Cixin Liu, Death’s End

Ready or not, here I come, you can’t hide

Essential book information

  • Author: Cixin Liu
  • Translated by Kevin Liu
  • Name of the book: Death’s End
  • A TOR book, published by Tom Doherty Associates Book, New York
  • 2016

Basic plot summary (amazon)

Half a century after the Doomsday Battle, the uneasy balance of Dark Forest Deterrence keeps the Trisolaran invaders at bay. Earth enjoys unprecedented prosperity due to the infusion of Trisolaran knowledge. With human science advancing daily and the Trisolarans adopting Earth culture, it seems that the two civilizations will soon be able to coexist peacefully as equals, without the terrible threat of mutually assured annihilation. But the peace has also made humanity complacent.

Cheng Xin, an aerospace engineer from the early 21st century, awakens from hibernation in this new age. She brings with her knowledge of a long-forgotten program dating from the beginning of the Trisolar Crisis, and her very presence may upset the delicate balance between two worlds. Will humanity reach for the stars or die in its cradle?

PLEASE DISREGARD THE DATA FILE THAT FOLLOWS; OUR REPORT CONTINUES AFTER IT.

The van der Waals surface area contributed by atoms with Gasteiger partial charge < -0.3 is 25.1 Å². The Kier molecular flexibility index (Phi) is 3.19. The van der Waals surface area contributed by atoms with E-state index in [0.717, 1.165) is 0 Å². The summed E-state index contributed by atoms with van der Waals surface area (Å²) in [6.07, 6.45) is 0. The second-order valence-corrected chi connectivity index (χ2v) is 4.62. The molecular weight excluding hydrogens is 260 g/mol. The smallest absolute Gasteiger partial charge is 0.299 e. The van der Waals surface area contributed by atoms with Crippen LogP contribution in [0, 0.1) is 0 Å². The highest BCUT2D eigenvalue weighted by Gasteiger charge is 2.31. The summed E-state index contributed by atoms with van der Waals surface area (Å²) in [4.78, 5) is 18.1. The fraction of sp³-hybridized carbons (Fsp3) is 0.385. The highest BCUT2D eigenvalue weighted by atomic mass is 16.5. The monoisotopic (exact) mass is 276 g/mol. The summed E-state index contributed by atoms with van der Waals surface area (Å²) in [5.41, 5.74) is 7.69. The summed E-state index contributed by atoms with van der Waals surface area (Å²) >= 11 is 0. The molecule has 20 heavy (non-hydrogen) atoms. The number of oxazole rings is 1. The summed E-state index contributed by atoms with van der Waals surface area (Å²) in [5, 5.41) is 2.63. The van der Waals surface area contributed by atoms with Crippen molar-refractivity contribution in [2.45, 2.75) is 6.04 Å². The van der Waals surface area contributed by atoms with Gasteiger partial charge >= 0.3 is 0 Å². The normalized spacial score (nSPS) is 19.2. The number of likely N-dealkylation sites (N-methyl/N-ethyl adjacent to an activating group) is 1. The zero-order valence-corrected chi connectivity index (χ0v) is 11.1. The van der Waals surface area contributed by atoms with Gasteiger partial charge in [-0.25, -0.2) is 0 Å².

My praise and critique

I think I have read it twice. The book features a lot of flashbacks and interchanging storylines; I had to go back and read again, to understand what is going on. The third book of the trilogy is even more philosophical than the previous two. 

The Death’s End is a beautifully arranged conclusion of the trilogy which leaves nothing open or unsaid. It has many unexpected turns and changes. Some ideas I will only process after some time. Is humanity worth living and saving at all if each time a major crisis erupts the majority of people drift towards violence and aggression? Why are we so proud of our thinkers, religions and arts if, in the end, we all are mean, evil, envious and aggressive animals. So many events in the world happen precisely because of this attitude. Should mass extermination be indeed a tool to purify humanity? Is purification at all possible?

Powerful book and it indeed raises some complicated moral questions.

My recommendation

Absolutely.

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